On November 25, 2020, the Solomensky District Court of the city of Kiev considered case No. 760/20778/16-k on charges of Andrey Polivoda of committing a crime under Part 2 of Article 345 of Ukraine, namely, intentionally inflicting beatings on a law enforcement officer, light or medium severity of bodily harm in connection with the performance of this employee’s official duties.
Recall that Andrey Polivoda was detained on 10/01/2016 near the Court of Appeal of the city of Kiev for an attack on a police officer, when the accused tried to “break through” to the trial in the case against Andrey Romanyuk, Evgeny Koshelyuk, Vita Zaverukha, Nikolay Mnishenko and Danil Sitnikov, known as the name “case of Zaverukha” or “case of Vinnytsa terrorists”.
The court session on November 25, 2020 began with the interrogation of witnesses for the defense, one of whom was former member of the Parliament Igor Lutsenko and lawyer in the “Zaverukha case” Alina Samarets.
Before the start of the interrogation, the judge warned the witnesses about criminal responsibility for giving deliberately false testimony.
During the interrogation, lawyer Alina Samarets emphasized that the case of 10/01/2016, which was considered in the Kiev Court of Appeal, was open, therefore, in her opinion, the police officers exceeded their powers, in particular when they did not allow activists and journalists to go to this hearing as free listeners.
After the interrogation of both witnesses, the defense announced its desire to interrogate eight more witnesses at the next hearing. The prosecutor spoke against the advisability of interrogating such a number of witnesses, since none of the previous ones, in his opinion, said any specific information that could directly relate to the indictment against Andrey Polivoda.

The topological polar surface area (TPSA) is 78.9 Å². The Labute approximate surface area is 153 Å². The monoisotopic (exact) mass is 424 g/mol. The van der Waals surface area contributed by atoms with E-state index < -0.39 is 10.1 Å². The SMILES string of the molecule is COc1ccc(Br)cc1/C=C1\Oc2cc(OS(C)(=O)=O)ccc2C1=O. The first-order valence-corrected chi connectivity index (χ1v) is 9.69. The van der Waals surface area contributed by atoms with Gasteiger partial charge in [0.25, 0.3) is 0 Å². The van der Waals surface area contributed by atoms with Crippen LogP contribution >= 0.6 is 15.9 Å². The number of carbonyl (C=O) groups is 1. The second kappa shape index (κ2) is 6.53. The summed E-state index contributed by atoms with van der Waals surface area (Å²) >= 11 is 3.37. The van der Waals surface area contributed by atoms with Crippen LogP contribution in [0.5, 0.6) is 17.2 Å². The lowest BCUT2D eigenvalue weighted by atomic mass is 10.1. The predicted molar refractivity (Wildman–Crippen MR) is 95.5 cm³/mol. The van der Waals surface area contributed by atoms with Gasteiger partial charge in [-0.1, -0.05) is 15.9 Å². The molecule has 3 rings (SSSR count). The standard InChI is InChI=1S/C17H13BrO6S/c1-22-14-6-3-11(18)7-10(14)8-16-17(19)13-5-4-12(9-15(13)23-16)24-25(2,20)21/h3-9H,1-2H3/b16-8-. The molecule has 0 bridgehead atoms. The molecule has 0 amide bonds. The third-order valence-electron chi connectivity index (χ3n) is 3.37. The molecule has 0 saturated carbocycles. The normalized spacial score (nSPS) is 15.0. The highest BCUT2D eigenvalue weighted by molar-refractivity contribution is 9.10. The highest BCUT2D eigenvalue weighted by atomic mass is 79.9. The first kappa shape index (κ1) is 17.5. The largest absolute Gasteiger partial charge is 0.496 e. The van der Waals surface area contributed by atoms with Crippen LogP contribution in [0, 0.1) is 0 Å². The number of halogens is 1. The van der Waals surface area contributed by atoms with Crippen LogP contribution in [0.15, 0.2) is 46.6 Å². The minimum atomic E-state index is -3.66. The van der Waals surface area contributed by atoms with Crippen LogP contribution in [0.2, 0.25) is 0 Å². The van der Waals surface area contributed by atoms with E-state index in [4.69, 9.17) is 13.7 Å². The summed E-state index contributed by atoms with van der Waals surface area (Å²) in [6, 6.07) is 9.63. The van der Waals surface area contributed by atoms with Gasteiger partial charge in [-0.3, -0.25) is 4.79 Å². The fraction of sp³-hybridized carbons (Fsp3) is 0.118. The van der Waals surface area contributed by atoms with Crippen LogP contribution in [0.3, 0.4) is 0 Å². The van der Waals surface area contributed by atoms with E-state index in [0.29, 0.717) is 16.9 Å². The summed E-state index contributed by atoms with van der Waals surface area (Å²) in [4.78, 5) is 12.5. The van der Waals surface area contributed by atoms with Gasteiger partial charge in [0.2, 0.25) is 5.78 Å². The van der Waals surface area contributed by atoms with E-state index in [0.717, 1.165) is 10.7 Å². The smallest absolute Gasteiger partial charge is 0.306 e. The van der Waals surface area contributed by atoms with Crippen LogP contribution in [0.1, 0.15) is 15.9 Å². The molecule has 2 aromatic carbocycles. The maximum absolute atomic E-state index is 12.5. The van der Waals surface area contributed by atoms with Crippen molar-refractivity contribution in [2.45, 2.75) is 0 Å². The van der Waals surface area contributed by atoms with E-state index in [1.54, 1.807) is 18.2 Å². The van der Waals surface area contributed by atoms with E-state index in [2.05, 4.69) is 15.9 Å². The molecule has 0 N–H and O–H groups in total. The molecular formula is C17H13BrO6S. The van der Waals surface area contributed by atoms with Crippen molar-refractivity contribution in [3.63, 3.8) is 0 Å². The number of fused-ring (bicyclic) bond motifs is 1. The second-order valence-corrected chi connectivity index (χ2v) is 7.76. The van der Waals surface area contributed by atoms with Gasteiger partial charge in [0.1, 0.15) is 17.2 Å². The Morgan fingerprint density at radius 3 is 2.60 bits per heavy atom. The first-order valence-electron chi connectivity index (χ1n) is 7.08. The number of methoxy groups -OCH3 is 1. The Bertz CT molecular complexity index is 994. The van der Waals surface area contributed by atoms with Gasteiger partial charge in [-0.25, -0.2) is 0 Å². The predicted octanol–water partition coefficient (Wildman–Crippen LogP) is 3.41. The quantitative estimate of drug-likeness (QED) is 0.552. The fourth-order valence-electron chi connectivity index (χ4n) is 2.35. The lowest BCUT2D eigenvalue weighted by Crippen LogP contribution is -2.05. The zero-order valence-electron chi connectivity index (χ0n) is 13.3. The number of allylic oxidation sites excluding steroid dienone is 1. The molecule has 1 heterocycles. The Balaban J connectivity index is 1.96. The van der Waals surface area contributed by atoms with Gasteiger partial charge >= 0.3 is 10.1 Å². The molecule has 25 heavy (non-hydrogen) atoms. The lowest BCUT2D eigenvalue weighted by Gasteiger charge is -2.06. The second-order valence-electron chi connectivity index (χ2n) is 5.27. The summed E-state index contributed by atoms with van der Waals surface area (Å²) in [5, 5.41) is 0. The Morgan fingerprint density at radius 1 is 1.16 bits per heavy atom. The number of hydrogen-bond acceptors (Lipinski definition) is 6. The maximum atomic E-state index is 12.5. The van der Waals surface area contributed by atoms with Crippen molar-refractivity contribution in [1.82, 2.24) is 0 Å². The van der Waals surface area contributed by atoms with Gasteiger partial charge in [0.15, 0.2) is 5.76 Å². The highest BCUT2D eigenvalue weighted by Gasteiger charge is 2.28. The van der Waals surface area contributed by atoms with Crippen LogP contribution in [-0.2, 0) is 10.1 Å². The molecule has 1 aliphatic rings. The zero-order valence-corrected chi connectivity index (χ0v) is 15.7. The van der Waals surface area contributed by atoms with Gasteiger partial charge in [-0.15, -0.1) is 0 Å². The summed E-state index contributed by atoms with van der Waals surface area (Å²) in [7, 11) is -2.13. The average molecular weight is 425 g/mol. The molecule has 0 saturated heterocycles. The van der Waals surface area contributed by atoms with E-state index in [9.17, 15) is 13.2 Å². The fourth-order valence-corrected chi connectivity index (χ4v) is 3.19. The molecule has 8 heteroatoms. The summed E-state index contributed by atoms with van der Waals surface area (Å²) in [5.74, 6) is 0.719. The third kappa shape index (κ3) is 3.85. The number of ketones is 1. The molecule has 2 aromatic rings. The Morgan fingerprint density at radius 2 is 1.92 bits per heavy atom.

In such cases, the European Court of Human Rights notes that an assessment of the importance of a witness can be made on the basis of an analysis of the importance of this particular evidence in the structure of the indictment and, accordingly, the sentence (“Birutis and Others v. Lithuania”, paras. 28-35).
The International Society for Human Rights believes that such a position of the ECtHR can be interpreted in such a way that only by questioning a witness can the importance of his testimony in a particular case be assessed. Hence, we can come to the following conclusion: the value judgment of the prosecutor that none of the previous witnesses, in his opinion, indicated any specific information that could directly relate to the indictment, cannot be taken as fundamental.
Although it is not the function of the ECtHR to express an opinion on the suitability of the evidence presented, the lack of justification for refusing to examine or summon a witness may, in its opinion, lead to a restriction of the rights of the defense, incompatible with guarantees of a fair trial (“Popov v. Russia”, para. 188; “Bokos- Guesta v. The Netherlands”, para. 72; “Wierzbiki v. Poland”, para. 45; “Vidal v. Belgium”, para. 34).
Moreover, if the defendant’s request to question witnesses is not burdensome, is sufficiently substantiated, is relevant to the subject of the charge and could strengthen the position of the defense or even lead to the acquittal of the accused, the domestic authorities must provide compelling reasons for rejecting such a request (“Topek v. Croatia”, para. 42; “Polyakov v. Russia”, paras. 34-35).
Following the specified legal positions from the practice of the ECtHR, the Solomenskiy District Court will question the witnesses of the defense at the next court hearings.
The next court session is scheduled for 01/06/2021. Experts from the International Society for Human Rights will continue to monitor this trial.